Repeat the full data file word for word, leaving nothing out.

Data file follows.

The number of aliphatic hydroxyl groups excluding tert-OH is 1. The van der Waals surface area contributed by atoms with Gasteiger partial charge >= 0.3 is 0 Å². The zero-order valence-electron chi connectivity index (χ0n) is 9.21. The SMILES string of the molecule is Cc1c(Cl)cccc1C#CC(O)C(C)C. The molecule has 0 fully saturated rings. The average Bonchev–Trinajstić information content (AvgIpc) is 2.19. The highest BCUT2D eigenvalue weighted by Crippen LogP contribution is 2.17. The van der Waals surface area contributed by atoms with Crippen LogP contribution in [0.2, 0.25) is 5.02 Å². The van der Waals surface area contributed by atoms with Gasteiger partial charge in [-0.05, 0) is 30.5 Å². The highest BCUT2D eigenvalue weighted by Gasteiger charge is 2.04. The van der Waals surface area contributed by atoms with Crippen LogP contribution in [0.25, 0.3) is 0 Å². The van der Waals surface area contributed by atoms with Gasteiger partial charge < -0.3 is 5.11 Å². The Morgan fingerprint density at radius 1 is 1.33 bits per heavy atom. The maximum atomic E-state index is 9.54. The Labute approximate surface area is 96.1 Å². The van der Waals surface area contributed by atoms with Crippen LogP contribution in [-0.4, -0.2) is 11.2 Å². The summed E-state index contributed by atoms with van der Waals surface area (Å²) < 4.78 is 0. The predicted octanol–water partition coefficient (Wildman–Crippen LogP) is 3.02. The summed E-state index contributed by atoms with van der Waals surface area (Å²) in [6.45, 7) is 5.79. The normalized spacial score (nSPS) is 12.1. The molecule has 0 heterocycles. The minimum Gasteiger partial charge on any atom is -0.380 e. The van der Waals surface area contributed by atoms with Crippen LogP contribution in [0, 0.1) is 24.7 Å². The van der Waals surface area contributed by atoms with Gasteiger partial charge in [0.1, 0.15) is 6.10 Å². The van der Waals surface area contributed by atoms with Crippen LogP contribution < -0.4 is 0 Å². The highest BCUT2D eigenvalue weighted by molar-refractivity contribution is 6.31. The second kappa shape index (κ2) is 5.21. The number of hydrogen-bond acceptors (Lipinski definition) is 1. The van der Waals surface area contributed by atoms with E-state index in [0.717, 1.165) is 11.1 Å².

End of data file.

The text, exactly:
The number of aliphatic hydroxyl groups excluding tert-OH is 1. The van der Waals surface area contributed by atoms with Gasteiger partial charge >= 0.3 is 0 Å². The zero-order valence-electron chi connectivity index (χ0n) is 9.21. The SMILES string of the molecule is Cc1c(Cl)cccc1C#CC(O)C(C)C. The molecule has 0 fully saturated rings. The average Bonchev–Trinajstić information content (AvgIpc) is 2.19. The highest BCUT2D eigenvalue weighted by Crippen LogP contribution is 2.17. The van der Waals surface area contributed by atoms with Crippen LogP contribution in [0.2, 0.25) is 5.02 Å². The van der Waals surface area contributed by atoms with Gasteiger partial charge in [-0.05, 0) is 30.5 Å². The highest BCUT2D eigenvalue weighted by Gasteiger charge is 2.04. The van der Waals surface area contributed by atoms with Crippen LogP contribution in [0.25, 0.3) is 0 Å². The van der Waals surface area contributed by atoms with Gasteiger partial charge < -0.3 is 5.11 Å². The Morgan fingerprint density at radius 1 is 1.33 bits per heavy atom. The maximum atomic E-state index is 9.54. The Labute approximate surface area is 96.1 Å². The van der Waals surface area contributed by atoms with Crippen LogP contribution in [-0.4, -0.2) is 11.2 Å². The summed E-state index contributed by atoms with van der Waals surface area (Å²) < 4.78 is 0. The predicted octanol–water partition coefficient (Wildman–Crippen LogP) is 3.02. The summed E-state index contributed by atoms with van der Waals surface area (Å²) in [6.45, 7) is 5.79. The normalized spacial score (nSPS) is 12.1. The molecule has 0 heterocycles. The minimum Gasteiger partial charge on any atom is -0.380 e. The van der Waals surface area contributed by atoms with Crippen LogP contribution in [0, 0.1) is 24.7 Å². The van der Waals surface area contributed by atoms with Gasteiger partial charge in [0.1, 0.15) is 6.10 Å². The van der Waals surface area contributed by atoms with Crippen LogP contribution < -0.4 is 0 Å². The highest BCUT2D eigenvalue weighted by molar-refractivity contribution is 6.31. The second kappa shape index (κ2) is 5.21. The number of hydrogen-bond acceptors (Lipinski definition) is 1. The van der Waals surface area contributed by atoms with E-state index in [0.717, 1.165) is 11.1 Å².